Legal Columns

BANKRUPTCY

My House is Being Foreclosed. Can I Protect My House if I File Bankruptcy Now? 08/18/2017

Bankruptcy and foreclosure are separate proceedings, yet often occur at the same time. If you end up in financial difficulty, you will most likely not be able to pay your mortgage or credit card debts. It is natural to think about filing bankruptcy if you cannot keep up with paying your mortgage or credit card debts. At the same time, banks and lenders will commence foreclosure actions against properties where mortgage payments are in arrears, and as such, bankruptcy and foreclosure are closely linked. Often when homes are being foreclosed, many think in error that if they file bankruptcy, they can keep the house. This is, of course, not necessarily the case. Rather, it is more a matter of when and how you have to move out of the house.

Many people obtain a mortgage in order to buy a house. If you fall behind on your monthly mortgage payments, the bank can and will often start the foreclosure process. The foreclosure process will usually start once you have missed several monthly payments, but that does not mean that you have to vacate your house immediately. The bank must send out a notice to you that it intends to initiate a foreclosure proceeding. At this point, bankruptcy is not necessarily the only solution. You might want to consider negotiating an extended payment plan to catch up on your arrearage, or selling your property through a short sale. Once you have considered all such viable alternatives, you may then want to consider filing bankruptcy.

An automatic stay will be put into place the moment you file bankruptcy, and all collection activities by creditors must cease. Foreclosure proceedings must also cease until such time that the bankruptcy process is completed. Depending on which state you live in, it usually takes anywhere between three to four months on average for a bankruptcy filing to be over. This means that you can continue to live in your house during this time. In cases where the debtor filing bankruptcy is going through financial hardship, this extended time period provides a moment of relief.

In certain cases, the bank will request the court to lift the automatic stay so that it can continue the foreclosure proceeding despite the debtor having filed bankruptcy. Various factors will determine whether this will be allowed, such as the amount of arrearage and the extent to which the foreclosure proceeding is already under way. Even if the court allows the automatic stay to be lifted, it usually takes around two months for the court to reach a decision, during which time you can remain in the house. In cases where you are about to be evicted after a foreclosure judgment, it is important to immediately seek the services of an attorney who is familiar with how to handle such situations.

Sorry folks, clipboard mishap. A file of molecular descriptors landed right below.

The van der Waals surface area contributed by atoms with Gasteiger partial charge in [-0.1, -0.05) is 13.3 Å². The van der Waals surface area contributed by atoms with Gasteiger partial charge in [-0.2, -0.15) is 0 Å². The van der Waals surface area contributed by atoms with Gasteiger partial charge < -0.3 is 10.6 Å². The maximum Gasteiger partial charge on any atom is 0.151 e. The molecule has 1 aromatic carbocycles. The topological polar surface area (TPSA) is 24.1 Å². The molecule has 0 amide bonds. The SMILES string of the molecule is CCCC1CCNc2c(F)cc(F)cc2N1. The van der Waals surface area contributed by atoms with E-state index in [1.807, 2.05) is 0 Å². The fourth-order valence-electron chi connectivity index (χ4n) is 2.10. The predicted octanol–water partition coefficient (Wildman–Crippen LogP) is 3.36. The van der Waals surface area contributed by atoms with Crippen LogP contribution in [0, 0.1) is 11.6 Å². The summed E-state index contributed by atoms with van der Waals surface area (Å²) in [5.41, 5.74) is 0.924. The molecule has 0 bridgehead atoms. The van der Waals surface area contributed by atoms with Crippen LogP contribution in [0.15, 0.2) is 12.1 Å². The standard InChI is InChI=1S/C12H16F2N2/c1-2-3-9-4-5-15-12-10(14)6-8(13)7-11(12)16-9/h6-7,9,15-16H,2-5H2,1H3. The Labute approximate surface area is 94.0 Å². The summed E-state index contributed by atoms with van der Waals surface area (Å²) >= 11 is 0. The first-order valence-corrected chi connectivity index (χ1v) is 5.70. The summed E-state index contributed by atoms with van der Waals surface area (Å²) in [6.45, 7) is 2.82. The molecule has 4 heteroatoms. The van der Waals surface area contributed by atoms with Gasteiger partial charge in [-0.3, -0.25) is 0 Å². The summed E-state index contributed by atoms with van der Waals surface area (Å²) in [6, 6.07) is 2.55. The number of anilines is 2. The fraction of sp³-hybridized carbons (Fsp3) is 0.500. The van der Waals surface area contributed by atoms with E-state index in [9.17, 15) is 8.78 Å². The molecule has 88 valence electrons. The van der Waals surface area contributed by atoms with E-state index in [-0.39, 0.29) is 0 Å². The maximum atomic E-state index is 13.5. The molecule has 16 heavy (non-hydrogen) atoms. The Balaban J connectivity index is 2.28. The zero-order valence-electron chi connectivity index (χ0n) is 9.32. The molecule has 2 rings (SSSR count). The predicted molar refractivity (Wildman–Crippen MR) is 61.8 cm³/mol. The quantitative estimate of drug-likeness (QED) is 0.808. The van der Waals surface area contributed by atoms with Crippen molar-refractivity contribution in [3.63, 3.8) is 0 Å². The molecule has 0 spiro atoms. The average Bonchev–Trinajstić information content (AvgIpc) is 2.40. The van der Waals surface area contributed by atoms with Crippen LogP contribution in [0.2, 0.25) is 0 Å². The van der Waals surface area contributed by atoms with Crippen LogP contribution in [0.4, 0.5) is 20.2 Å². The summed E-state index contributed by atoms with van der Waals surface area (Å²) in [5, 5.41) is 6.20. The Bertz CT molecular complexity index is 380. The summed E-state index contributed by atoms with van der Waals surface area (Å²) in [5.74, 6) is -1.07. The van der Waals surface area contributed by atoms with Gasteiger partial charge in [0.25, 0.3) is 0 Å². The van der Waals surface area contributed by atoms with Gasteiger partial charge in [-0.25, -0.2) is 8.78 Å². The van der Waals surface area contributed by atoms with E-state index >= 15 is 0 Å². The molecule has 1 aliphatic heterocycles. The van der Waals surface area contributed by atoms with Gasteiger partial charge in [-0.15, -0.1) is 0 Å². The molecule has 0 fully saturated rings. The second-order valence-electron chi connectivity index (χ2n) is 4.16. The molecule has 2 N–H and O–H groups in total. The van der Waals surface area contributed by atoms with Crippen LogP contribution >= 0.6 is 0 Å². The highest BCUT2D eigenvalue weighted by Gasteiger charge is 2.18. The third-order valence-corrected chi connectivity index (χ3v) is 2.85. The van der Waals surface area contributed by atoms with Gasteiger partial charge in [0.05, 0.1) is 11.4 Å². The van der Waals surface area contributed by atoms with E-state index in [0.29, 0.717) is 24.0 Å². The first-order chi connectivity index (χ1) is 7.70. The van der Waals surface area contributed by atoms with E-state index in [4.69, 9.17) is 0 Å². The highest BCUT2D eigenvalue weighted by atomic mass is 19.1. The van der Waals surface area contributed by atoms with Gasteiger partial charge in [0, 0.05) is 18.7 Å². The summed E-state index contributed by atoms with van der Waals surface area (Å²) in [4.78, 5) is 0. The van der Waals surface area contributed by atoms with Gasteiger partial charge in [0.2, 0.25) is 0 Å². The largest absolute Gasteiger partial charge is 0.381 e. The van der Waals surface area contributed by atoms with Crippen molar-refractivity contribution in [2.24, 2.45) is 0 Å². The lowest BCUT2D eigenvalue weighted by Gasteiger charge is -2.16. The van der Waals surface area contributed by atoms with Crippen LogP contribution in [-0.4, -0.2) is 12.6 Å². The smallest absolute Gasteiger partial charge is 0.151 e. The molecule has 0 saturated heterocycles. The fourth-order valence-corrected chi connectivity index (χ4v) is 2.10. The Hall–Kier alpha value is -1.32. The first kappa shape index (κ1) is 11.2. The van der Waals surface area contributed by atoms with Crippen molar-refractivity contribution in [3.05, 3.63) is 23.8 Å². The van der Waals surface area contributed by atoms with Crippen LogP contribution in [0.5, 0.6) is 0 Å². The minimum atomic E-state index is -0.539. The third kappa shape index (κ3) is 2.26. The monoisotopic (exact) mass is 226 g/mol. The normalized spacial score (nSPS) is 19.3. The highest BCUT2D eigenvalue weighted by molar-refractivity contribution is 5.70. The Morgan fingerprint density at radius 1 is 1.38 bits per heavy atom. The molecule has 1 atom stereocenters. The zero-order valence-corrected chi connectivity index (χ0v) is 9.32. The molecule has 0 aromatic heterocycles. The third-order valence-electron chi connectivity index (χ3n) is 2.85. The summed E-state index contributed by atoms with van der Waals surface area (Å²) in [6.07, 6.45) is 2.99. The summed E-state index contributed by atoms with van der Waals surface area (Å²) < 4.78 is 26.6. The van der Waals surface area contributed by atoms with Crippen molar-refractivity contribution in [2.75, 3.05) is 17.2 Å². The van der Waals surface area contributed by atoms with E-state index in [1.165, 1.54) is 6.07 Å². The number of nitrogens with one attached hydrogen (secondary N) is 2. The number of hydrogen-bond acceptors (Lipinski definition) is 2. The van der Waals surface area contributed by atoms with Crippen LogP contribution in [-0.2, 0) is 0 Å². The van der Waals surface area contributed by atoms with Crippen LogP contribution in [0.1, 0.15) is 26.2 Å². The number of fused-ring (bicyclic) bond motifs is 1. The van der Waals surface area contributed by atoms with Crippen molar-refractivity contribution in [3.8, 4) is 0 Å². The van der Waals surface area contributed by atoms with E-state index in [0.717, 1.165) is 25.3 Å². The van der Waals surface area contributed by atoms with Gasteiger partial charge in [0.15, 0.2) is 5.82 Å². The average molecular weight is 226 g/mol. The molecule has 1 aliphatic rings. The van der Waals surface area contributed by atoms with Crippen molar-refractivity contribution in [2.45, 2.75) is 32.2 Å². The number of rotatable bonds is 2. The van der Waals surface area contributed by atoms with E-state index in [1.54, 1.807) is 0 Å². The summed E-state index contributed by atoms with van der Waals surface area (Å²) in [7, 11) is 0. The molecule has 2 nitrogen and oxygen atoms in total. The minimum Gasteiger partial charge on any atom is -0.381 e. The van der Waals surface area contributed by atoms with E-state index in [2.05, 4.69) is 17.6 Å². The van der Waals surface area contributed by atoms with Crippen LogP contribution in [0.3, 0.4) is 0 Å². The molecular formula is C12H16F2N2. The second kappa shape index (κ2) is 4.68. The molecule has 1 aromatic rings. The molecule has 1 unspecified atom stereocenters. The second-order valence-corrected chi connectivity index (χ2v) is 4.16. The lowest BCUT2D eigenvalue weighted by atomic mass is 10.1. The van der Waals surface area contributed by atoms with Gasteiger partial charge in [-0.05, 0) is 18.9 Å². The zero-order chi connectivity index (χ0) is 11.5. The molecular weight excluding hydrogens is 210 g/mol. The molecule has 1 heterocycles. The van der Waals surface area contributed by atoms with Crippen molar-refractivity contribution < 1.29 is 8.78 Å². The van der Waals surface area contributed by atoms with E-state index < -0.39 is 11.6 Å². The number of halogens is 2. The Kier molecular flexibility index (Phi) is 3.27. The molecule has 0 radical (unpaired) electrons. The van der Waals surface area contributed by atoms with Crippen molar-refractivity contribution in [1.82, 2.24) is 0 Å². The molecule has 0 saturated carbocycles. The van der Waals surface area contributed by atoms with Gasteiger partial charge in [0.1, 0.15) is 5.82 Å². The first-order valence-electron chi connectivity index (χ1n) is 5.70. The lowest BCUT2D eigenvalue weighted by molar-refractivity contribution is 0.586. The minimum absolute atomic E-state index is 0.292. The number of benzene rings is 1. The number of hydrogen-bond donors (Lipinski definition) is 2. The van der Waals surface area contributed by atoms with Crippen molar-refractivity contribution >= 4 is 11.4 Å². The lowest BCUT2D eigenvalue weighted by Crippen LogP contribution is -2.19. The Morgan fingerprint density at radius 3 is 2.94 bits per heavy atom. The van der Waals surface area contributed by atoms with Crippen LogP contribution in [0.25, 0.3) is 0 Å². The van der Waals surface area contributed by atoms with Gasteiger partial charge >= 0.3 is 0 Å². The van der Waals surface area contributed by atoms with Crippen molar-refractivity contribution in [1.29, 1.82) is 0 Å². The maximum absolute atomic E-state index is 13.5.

Chapter 7 bankruptcy clear all debts and you will not be able to keep your house. However, a Chapter 13 bankruptcy, which includes a payment plan, may allow you to keep your house. Therefore, it is important to carefully consider which bankruptcy best suits your needs and objectives.

Sometimes, the lender may try to argue that the debtor simply filed the bankruptcy as a delay tactic to stall the foreclosure proceeding. Here, it is important for the bankruptcy attorney to focus on how best to represent the client’s needs. Moreover, the process of filing bankruptcy can bring about extreme stress and concerns for the client. By extending the foreclosure process by several months by taking appropriate legal measures, the experienced attorneys at Song Law Firm can give you some time and space to breathe easily during such turbulent times.

We offer free consultations and evaluations to assess your eligibility to file bankruptcy. If you have any questions about bankruptcy, please contact us at mail@songlawfirm.com.



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